Federal Reserve Board: H.2 Release for Week Ending October 31, 2015; Rep. Maxine Waters Issues Report on Diversity at Fed. Financial Agencies, Incl. the Board

[Update 8-March-16: Representative Maxine Waters (D-Calif.) and the Tri-Caucus issued a press release (dated 8-Jan-16) discussing the receipt of letters from the federal financial regulatory agencies.]

The Federal Reserve Board (Board) publishes a weekly digest of its activities on its website. The digest is called the H.2 Release and is published every Thursday. The release for the week ending October 31, 2015, is below.

H.2 Release–Actions of the Board, Its Staff, and the Federal Reserve Banks; Applications and Reports Received

Category Action Taken
Regulations and Policies Margin and Capital Requirements for Covered Swap Entities — (1) interagency final rule to establish minimum margin and capital requirements for swaps and security-based swaps that are not cleared through a clearinghouse, in accordance with the Dodd-Frank Act, and (2) request for comment on interim final rule to exempt from margin requirements certain non-cleared swaps, such as those used for hedging purposes by commercial end-user counterparties.

-Approved, October 30, 2015

Regulations Q and YY — publication for comment of proposed rule to require U.S. global systemically important banking organizations and the U.S. operations of systemically important foreign banks to meet a new long-term debt requirement and a new total loss-absorbing capacity requirement.

-Approved, October 30, 2015

In addition, on November 5, 2015, the Board permanently barred Mr. Rohit Bansal, former investment banker at Goldman Sachs & Co. from participating in the banking industry.

CN6B2sAUcAQ0nRs

Separately, and also on November 5, 2015, Representative Maxine Waters (D-Calif.), Ranking Member of the House Committee on Financial Services, and the Tri-Caucus, issued a report, “The Dodd-Frank Act Five Years Later: Diversity in the Financial Services Agencies.” In addition, the Committee Democrats issued a letter, with the report, to the agency heads, requesting a response by December 7, 2015.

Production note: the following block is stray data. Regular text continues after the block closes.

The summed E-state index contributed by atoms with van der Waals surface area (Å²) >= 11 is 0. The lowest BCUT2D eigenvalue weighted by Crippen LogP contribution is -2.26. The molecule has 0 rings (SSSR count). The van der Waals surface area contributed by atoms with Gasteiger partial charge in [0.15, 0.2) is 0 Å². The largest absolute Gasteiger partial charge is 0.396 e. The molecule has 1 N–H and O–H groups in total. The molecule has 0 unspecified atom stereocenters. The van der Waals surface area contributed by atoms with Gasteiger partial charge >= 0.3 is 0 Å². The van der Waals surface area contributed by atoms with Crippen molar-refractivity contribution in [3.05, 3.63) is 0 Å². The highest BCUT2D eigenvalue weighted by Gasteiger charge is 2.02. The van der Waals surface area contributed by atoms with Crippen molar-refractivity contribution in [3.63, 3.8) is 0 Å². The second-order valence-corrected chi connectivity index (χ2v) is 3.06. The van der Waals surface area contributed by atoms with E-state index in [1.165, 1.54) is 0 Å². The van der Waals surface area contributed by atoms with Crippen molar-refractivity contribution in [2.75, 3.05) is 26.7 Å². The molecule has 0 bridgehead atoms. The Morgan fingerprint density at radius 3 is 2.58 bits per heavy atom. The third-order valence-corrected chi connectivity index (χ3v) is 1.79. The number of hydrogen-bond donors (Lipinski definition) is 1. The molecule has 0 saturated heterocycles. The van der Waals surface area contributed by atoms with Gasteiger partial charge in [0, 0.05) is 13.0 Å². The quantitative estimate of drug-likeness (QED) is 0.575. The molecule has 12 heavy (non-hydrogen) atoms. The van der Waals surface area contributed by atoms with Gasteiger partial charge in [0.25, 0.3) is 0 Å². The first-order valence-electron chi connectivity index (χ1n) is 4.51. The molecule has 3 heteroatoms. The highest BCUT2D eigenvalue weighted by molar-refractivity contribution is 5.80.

Notably, but sadly unsurprisingly, the report found that across the federal financial agencies, black/African American employees, overall, received lower performance management scores than white employees (see graphs on page 12 of the report, especially the one for the Board at the bottom of the page).

In addition, the report had specific comments for each agency. I will quote the portion of the report relating to the Board below.

The Federal Reserve Board of Governors (FRB)

Empirically, the FRB workforce was among the most diverse of all the Agencies, both generally and with respect to the senior management. In racial, ethnic, and gender categories, its workforce diversity was found to exceed the CLF. However, the OIG found several areas where the FRB has failed to adhere to statutory requirements.

Procedurally, the FRB did not follow the statutory instructions to name the newly-established diversity office, “the Office of Minority and Women Inclusion,” and instead opted to call it the “Office of Diversity and Inclusion” (“OD&I”).

Substantively, the OIG also recommended that the OD&I Director ensure that No-FEAR Act training is offered on a regular basis, is tailored to the FRB, and includes EEO and diversity and inclusion topics in accordance with the Board’s No-FEAR Act Written Training Plan.[48. Federal Reserve Board, Office of Inspector General, THE BOARD CAN ENHANCE ITS DIVERSITY AND INCLUSION EFFORTS, (2015-MO-B006, Mar. 31, 2015), 54.] Further, the OIG suggested that such trainings be updated as necessary to address any deficiencies identified, and that attendance records be retained.[49. Id.] The OIG noted that the EEOC’s MD-715 “guidance advocates that all employees receive information about the EEO program through training on the EEO process and the protections afforded to employees, related policy statements, and reasonable accommodation procedures.”[50. Id. at 53.] Such diversity and inclusion training is critical to the proper functioning of the human resources office within the agency. Notably, the OIG found that the “data collected [for the OD&I’s MD-715 processes] were not validated against the employee electronic records stored in HR” during the audit period from FY 2011 through FY 2013. The lack of controls for diversity data found at the FRB by the OIG undermines the integrity of the agency’s diversity and inclusion programs, and may in fact be contrary to required EEOC reporting regulations.